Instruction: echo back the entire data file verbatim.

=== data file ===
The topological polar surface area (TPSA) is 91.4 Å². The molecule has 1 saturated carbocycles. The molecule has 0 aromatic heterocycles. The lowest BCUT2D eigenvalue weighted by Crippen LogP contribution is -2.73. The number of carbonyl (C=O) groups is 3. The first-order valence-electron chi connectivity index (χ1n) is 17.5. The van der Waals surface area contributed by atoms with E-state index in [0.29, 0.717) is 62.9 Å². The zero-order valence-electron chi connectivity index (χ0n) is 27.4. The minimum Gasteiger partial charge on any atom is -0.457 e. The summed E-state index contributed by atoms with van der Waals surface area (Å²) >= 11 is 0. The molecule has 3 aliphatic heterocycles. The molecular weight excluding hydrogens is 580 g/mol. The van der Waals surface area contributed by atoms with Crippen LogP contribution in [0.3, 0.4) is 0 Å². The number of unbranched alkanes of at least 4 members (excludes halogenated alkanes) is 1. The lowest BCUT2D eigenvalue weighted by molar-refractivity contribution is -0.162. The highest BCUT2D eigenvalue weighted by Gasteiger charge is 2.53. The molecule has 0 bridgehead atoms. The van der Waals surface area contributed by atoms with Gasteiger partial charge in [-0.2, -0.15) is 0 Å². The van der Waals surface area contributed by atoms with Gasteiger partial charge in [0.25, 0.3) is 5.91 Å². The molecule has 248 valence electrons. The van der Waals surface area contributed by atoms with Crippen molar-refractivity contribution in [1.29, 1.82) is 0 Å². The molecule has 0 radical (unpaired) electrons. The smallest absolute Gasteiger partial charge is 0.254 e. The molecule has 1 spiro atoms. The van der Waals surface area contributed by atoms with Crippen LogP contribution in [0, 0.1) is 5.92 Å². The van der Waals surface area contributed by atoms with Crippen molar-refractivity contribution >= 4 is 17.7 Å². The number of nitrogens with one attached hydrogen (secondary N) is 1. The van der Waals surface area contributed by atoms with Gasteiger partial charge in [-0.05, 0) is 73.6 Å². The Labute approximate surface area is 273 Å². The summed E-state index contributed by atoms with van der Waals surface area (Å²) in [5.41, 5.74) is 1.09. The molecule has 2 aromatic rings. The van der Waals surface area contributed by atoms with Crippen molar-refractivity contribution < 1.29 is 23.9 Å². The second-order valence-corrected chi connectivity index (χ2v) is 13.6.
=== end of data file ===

The topological polar surface area (TPSA) is 91.4 Å². The molecule has 1 saturated carbocycles. The molecule has 0 aromatic heterocycles. The lowest BCUT2D eigenvalue weighted by Crippen LogP contribution is -2.73. The number of carbonyl (C=O) groups is 3. The first-order valence-electron chi connectivity index (χ1n) is 17.5. The van der Waals surface area contributed by atoms with E-state index in [0.29, 0.717) is 62.9 Å². The zero-order valence-electron chi connectivity index (χ0n) is 27.4. The minimum Gasteiger partial charge on any atom is -0.457 e. The summed E-state index contributed by atoms with van der Waals surface area (Å²) >= 11 is 0. The molecule has 3 aliphatic heterocycles. The molecular weight excluding hydrogens is 580 g/mol. The van der Waals surface area contributed by atoms with Crippen LogP contribution in [0.3, 0.4) is 0 Å². The number of unbranched alkanes of at least 4 members (excludes halogenated alkanes) is 1. The lowest BCUT2D eigenvalue weighted by molar-refractivity contribution is -0.162. The highest BCUT2D eigenvalue weighted by Gasteiger charge is 2.53. The molecule has 0 bridgehead atoms. The van der Waals surface area contributed by atoms with Gasteiger partial charge in [-0.2, -0.15) is 0 Å². The van der Waals surface area contributed by atoms with Gasteiger partial charge in [0.25, 0.3) is 5.91 Å². The molecule has 248 valence electrons. The van der Waals surface area contributed by atoms with Crippen molar-refractivity contribution in [1.29, 1.82) is 0 Å². The molecule has 0 radical (unpaired) electrons. The smallest absolute Gasteiger partial charge is 0.254 e. The molecule has 1 spiro atoms. The van der Waals surface area contributed by atoms with Crippen LogP contribution in [0, 0.1) is 5.92 Å². The van der Waals surface area contributed by atoms with Crippen molar-refractivity contribution >= 4 is 17.7 Å². The number of nitrogens with one attached hydrogen (secondary N) is 1. The van der Waals surface area contributed by atoms with Gasteiger partial charge in [-0.05, 0) is 73.6 Å². The Labute approximate surface area is 273 Å². The summed E-state index contributed by atoms with van der Waals surface area (Å²) in [5.41, 5.74) is 1.09. The molecule has 2 aromatic rings. The van der Waals surface area contributed by atoms with Crippen molar-refractivity contribution < 1.29 is 23.9 Å². The second-order valence-corrected chi connectivity index (χ2v) is 13.6.